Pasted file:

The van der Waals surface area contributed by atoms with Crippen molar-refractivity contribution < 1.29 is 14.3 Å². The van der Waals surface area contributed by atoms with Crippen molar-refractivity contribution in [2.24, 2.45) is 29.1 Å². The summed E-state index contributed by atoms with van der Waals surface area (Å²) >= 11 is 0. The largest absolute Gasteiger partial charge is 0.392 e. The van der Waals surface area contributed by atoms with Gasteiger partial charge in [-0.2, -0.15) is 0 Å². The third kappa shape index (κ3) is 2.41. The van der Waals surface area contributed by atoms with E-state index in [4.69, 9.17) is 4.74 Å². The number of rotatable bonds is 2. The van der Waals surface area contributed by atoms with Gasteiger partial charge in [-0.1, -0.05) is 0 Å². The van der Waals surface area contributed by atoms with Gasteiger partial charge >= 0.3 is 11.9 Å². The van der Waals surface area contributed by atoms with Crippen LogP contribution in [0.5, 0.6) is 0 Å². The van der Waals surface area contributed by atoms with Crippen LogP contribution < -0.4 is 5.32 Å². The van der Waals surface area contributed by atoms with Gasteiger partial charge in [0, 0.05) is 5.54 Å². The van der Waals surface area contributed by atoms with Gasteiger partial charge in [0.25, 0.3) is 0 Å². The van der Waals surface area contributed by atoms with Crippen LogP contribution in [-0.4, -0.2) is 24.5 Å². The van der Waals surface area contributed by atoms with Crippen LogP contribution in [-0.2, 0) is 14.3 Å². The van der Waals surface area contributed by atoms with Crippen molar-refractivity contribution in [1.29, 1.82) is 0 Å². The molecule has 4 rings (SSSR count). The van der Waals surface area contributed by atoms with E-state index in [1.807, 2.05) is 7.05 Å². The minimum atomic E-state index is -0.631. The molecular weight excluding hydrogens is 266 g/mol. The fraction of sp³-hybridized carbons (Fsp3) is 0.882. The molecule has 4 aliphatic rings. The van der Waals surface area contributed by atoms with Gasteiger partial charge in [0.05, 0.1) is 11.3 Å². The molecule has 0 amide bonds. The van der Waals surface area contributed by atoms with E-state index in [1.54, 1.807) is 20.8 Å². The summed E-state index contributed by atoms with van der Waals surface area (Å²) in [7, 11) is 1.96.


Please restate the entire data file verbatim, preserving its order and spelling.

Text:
The van der Waals surface area contributed by atoms with Crippen molar-refractivity contribution < 1.29 is 14.3 Å². The van der Waals surface area contributed by atoms with Crippen molar-refractivity contribution in [2.24, 2.45) is 29.1 Å². The summed E-state index contributed by atoms with van der Waals surface area (Å²) >= 11 is 0. The largest absolute Gasteiger partial charge is 0.392 e. The van der Waals surface area contributed by atoms with Gasteiger partial charge in [-0.2, -0.15) is 0 Å². The third kappa shape index (κ3) is 2.41. The van der Waals surface area contributed by atoms with E-state index in [4.69, 9.17) is 4.74 Å². The number of rotatable bonds is 2. The van der Waals surface area contributed by atoms with Gasteiger partial charge in [-0.1, -0.05) is 0 Å². The van der Waals surface area contributed by atoms with Gasteiger partial charge >= 0.3 is 11.9 Å². The van der Waals surface area contributed by atoms with Crippen LogP contribution in [0.5, 0.6) is 0 Å². The van der Waals surface area contributed by atoms with Crippen LogP contribution < -0.4 is 5.32 Å². The van der Waals surface area contributed by atoms with Gasteiger partial charge in [0, 0.05) is 5.54 Å². The van der Waals surface area contributed by atoms with Gasteiger partial charge in [0.25, 0.3) is 0 Å². The van der Waals surface area contributed by atoms with Crippen LogP contribution in [-0.4, -0.2) is 24.5 Å². The van der Waals surface area contributed by atoms with Crippen LogP contribution in [-0.2, 0) is 14.3 Å². The van der Waals surface area contributed by atoms with Crippen molar-refractivity contribution in [1.29, 1.82) is 0 Å². The molecule has 4 rings (SSSR count). The van der Waals surface area contributed by atoms with E-state index in [1.807, 2.05) is 7.05 Å². The minimum atomic E-state index is -0.631. The molecular weight excluding hydrogens is 266 g/mol. The fraction of sp³-hybridized carbons (Fsp3) is 0.882. The molecule has 4 aliphatic rings. The van der Waals surface area contributed by atoms with Gasteiger partial charge in [0.05, 0.1) is 11.3 Å². The molecule has 0 amide bonds. The van der Waals surface area contributed by atoms with E-state index in [1.54, 1.807) is 20.8 Å². The summed E-state index contributed by atoms with van der Waals surface area (Å²) in [7, 11) is 1.96.